Not a Good Week For El Al: Emergency Landings, Disrupted Operations and Delays

This is a Boeing 757-258 aircraft operated by El Al Israel Airlines Limited. Photograph by FlyerTalk member spellofiron. Click on the photograph to see more pictures of airplanes by spellofiron and other FlyerTalk members.

Several incidents have contributed to what has been a week of mishaps for El Al Israel Airlines Limited — including oxygen masks which unexpectedly deployed and delayed a flight; a cracked windshield which caused pilots to return the airplane to its origination airport; an aircraft door damaged by children which delayed a flight; and a pilot who collapsed on the controls in the cockpit during a flight which resulted in an emergency diversion.
Let’s get started:
Oxygen masks were unexpectedly deployed this morning aboard an airplane operated by UP — which is a subsidiary of El Al — while it was still on the ground. Passengers were transferred to different aircraft and flew to their destination of Berlin approximately three hours later.
A cracked windshield was reported by a passenger aboard a Boeing 737-800 aircraft which operated as El Al flight 333 from Tel Aviv to Brussels. The aircraft — which was flying over Turkey at the time — returned to Tel Aviv and safely landed approximately 90 minutes later. FlyerTalk member ELAL was supposedly told by a fellow passenger that a bird strike was the cause of the cracked windshield, although there have been no official reports to confirm that claim.
Unruly children reportedly damaged the door of an airplane as a result of playing with it, ultimately delaying a flight from New York to Tel Aviv by approximately four hours this past Thursday, May 15, 2014.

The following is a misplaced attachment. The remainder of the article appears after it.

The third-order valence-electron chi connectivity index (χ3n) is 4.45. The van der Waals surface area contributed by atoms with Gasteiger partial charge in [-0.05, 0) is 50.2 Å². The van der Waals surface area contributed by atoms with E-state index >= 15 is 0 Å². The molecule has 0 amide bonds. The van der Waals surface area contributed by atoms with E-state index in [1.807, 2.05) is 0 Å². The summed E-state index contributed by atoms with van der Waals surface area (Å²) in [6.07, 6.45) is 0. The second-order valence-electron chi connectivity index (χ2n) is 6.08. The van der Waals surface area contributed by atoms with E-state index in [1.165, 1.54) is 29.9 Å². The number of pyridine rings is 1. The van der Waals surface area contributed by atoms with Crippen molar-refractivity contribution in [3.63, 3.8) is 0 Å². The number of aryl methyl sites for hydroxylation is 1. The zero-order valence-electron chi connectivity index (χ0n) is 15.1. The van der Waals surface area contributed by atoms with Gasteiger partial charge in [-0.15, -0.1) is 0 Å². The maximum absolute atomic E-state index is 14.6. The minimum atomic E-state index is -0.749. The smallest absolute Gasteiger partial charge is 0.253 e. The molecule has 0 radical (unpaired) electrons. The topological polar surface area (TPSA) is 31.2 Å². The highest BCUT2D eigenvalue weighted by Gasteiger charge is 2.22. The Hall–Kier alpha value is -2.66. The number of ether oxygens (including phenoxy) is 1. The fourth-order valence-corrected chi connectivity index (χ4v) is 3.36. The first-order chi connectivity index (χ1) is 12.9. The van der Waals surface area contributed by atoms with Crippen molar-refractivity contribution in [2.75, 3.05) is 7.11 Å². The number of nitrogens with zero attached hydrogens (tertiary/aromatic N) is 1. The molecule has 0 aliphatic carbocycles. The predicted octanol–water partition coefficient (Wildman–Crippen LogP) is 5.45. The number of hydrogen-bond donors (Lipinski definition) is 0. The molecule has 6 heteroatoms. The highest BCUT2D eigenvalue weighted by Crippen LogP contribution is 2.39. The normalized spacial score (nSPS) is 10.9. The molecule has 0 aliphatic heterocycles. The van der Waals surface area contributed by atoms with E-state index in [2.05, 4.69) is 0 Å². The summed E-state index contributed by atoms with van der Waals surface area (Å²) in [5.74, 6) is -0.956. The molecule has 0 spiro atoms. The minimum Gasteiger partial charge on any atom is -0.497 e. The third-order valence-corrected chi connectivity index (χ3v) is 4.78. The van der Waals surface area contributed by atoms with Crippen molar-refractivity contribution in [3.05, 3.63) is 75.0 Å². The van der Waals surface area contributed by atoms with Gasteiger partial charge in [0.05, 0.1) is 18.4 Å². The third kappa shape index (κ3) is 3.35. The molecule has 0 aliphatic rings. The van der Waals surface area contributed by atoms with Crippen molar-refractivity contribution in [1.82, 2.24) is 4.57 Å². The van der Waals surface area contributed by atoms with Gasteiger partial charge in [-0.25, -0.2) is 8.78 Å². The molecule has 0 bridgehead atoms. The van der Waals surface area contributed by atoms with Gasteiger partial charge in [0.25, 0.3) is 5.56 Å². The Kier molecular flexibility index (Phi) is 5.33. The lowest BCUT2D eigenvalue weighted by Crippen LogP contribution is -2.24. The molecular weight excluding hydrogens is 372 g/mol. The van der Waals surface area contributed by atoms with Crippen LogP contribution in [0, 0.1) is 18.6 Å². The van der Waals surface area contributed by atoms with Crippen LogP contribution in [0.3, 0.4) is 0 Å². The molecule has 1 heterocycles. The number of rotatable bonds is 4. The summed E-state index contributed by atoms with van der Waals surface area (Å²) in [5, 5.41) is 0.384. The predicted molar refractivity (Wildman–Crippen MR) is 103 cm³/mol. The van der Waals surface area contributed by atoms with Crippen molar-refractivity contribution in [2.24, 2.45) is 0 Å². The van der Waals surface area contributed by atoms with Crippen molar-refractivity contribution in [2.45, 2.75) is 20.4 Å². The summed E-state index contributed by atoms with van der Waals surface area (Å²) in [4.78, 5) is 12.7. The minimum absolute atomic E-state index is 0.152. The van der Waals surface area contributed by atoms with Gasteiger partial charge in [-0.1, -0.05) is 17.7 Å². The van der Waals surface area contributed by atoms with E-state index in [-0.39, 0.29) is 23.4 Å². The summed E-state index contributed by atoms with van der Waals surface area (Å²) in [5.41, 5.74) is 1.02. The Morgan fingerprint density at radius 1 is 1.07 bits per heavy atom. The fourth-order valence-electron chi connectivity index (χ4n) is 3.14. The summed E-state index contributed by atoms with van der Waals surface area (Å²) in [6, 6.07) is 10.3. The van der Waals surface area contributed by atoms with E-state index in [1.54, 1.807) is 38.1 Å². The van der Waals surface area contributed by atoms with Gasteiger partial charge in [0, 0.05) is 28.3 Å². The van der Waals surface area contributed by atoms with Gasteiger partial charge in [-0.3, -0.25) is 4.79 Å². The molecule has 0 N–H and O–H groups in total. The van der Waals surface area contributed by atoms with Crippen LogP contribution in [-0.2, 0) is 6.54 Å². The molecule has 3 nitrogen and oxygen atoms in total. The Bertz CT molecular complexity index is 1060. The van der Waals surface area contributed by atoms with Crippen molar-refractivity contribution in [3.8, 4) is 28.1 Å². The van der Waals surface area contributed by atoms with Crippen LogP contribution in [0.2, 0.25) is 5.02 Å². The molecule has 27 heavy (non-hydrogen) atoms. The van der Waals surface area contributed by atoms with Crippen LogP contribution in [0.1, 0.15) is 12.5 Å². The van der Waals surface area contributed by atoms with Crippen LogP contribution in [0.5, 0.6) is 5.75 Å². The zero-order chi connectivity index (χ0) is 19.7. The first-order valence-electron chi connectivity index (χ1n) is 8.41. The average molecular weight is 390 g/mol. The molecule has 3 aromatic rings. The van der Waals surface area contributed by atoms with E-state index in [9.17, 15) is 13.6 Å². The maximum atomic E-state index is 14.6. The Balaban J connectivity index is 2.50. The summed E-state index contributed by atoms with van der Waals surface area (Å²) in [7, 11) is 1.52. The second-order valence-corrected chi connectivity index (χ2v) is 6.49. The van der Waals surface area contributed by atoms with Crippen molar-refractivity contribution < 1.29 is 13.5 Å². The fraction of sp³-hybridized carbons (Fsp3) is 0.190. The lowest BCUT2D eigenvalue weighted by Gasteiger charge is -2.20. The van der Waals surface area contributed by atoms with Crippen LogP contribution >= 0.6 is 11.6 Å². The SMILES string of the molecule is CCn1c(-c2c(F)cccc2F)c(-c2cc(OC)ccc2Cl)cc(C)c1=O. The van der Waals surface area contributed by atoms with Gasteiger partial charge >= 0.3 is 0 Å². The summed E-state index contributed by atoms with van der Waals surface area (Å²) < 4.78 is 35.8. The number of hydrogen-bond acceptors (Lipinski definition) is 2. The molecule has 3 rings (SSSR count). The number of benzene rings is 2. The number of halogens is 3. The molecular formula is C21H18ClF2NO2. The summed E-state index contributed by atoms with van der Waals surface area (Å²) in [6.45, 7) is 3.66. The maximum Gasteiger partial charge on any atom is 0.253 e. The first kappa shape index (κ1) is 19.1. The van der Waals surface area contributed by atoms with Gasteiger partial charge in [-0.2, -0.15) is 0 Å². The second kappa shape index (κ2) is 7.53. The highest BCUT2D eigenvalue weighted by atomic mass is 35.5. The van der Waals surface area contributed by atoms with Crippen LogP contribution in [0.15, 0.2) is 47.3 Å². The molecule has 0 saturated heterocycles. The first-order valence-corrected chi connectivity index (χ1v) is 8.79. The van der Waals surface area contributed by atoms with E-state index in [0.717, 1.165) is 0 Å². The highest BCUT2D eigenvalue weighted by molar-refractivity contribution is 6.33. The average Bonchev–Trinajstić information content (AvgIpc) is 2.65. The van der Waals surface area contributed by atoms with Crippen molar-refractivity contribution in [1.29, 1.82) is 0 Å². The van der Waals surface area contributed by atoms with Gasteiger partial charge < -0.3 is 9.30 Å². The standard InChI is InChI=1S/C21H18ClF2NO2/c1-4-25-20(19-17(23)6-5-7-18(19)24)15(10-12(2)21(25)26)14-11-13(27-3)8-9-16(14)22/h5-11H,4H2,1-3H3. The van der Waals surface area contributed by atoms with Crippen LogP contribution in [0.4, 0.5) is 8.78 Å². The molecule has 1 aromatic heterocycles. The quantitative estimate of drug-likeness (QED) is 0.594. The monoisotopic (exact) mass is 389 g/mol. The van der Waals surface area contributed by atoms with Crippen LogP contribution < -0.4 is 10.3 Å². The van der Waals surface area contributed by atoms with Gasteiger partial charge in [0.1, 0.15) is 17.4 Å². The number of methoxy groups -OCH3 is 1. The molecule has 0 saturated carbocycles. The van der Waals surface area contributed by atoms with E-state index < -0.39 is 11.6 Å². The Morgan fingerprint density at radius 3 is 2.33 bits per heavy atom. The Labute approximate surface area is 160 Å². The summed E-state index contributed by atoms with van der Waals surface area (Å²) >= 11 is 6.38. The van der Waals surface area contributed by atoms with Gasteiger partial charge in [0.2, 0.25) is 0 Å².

A pilot reportedly collapsed on the controls in the cockpit of an aircraft on its way to Venice on May 15, 2014, which resulted in an emergency diversion to the international airport in Dubrovnik. After being given first aid aboard the aircraft, the first officer was taken to the hospital; and while the cause is still unknown at this time, it is thought that fatigue was a contributing factor in this incident.
Although the following happened earlier in the month rather than in the past week, flight schedules on May 8, 2014 were disrupted by pilots who protested the deadlock in negotiations pertaining to a new agreement, causing FlyerTalk member LY777 to wonder why several flights from Tel Aviv to Paris were cancelled. “This situation has been going on for years”, explained FlyerTalk member ELY001. “The management and owners basically want more perks and salary concessions from the pilots in order to bolster the financial bottom like (pilots are the highest paid front line employees), while the pilots argue that if they have to make concessions in pay and benefits management should as well. I tend to agree with the pilots. It makes absolutely no sense for pilots, and other employees, to make concessions while management remains bloated and overpaid. Bringing EL AL to profitability should be a team effort, instead everyone is entrenched in their corners while the company continues its decline.”
Let us hope that the upcoming week is a much better one for El Al Israel Airlines Limited. L’chaim.

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